The St. Charles District 303 School Board is voicing its opposition to a bill before the Illinois Senate that would require Illinois public schools to teach “age appropriate” sex education beginning in kindergarten.
“Our view was to keep this type of education optional or stay within a local control type of situation,” St. Charles School Board President Heidi Fairgrieve said at Monday’s school board meeting.
As amended, House Bill 5188 would require all public school districts to provide instructional content from the National Sex Education Standards but will allow for any individual student or their parent to opt out.
“No student shall be required to take or participate in any class or course in comprehensive personal health and safety and comprehensive sexual health education,” the amendment to the bill states. “A student’s parent or guardian may opt the student out of comprehensive personal health and safety and comprehensive sexual health education by submitting the request in writing.”
The Illinois Association of School Boards also has opposed the amendment.
“IASB has worked in good faith with stakeholders on sex ed standards and curriculum for several years,” it said in a statement on its website. “Previous sex ed bills focused on content of curriculum while still preserving local control around the decision to offer sex ed to all students. HB 5188 removes that local option and MANDATES the national sex ed curriculum standards for all schools.”
District 303 Superintendent Paul Gordon said the Large Unit District Association, which represents large unit districts in the state such as St. Charles School District 303, has come out against the amendment.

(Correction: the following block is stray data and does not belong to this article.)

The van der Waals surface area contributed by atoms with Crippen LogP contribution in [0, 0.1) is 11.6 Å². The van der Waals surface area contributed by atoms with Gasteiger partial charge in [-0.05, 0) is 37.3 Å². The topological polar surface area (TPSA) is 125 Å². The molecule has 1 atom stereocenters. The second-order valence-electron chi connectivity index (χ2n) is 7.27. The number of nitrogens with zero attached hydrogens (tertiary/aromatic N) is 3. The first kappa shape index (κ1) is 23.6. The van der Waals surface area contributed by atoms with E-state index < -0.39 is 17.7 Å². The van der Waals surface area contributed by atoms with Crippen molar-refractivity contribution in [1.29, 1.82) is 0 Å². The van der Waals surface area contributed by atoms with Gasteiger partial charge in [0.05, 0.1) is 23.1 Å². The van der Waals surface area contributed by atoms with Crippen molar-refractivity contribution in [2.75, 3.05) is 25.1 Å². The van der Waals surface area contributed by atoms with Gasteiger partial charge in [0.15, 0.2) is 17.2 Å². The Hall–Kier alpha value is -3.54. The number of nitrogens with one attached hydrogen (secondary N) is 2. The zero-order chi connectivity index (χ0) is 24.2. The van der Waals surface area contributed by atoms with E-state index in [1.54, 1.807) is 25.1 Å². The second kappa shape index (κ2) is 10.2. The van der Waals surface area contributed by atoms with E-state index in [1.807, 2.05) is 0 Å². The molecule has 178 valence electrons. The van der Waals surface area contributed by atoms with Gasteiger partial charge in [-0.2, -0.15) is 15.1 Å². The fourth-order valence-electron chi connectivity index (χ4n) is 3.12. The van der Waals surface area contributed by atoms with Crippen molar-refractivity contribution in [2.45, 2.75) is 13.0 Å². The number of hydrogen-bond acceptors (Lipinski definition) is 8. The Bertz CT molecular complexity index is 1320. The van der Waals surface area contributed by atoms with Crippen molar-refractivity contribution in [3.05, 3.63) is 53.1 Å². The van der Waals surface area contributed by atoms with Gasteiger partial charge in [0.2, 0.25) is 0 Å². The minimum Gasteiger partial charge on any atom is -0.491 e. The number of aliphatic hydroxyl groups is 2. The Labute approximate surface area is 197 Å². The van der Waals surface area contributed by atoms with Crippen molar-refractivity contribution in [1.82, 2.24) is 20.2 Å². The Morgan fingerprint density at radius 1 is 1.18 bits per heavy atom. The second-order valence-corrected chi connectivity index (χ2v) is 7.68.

Unit districts are those that educate students in pre-K through grade 12, and large is defined as enrollments of at least 3,500 students.
The curriculum standards were set in Senate Bill 818, which was signed into law last year as the framework for public schools to adopt sexual education curriculum. That law allowed Illinois school districts to opt out, and many of them did, including District 303.
“Just as a data point, 70% of school districts have opted out of implementing [the standards] for this school year,” Gordon said. “We are trying to make sure that our legislators know where actual school districts are standing on this issue and where different associations stand on this issue.”
During a July 25 special St. Charles school board meeting, Gordon said the district follows the Illinois state standards for comprehensive health education and will continue to do that.
“A really important aspect of the board’s work is around the curriculum,” he said. “The board adopts all of our curriculum.”
Gordon said if the district adopted any of the new curriculum for middle school and high school students, it would have to first do a comprehensive review of the standards.
“That will take many months for us to see if there are aspects that make some sense or not,” he said.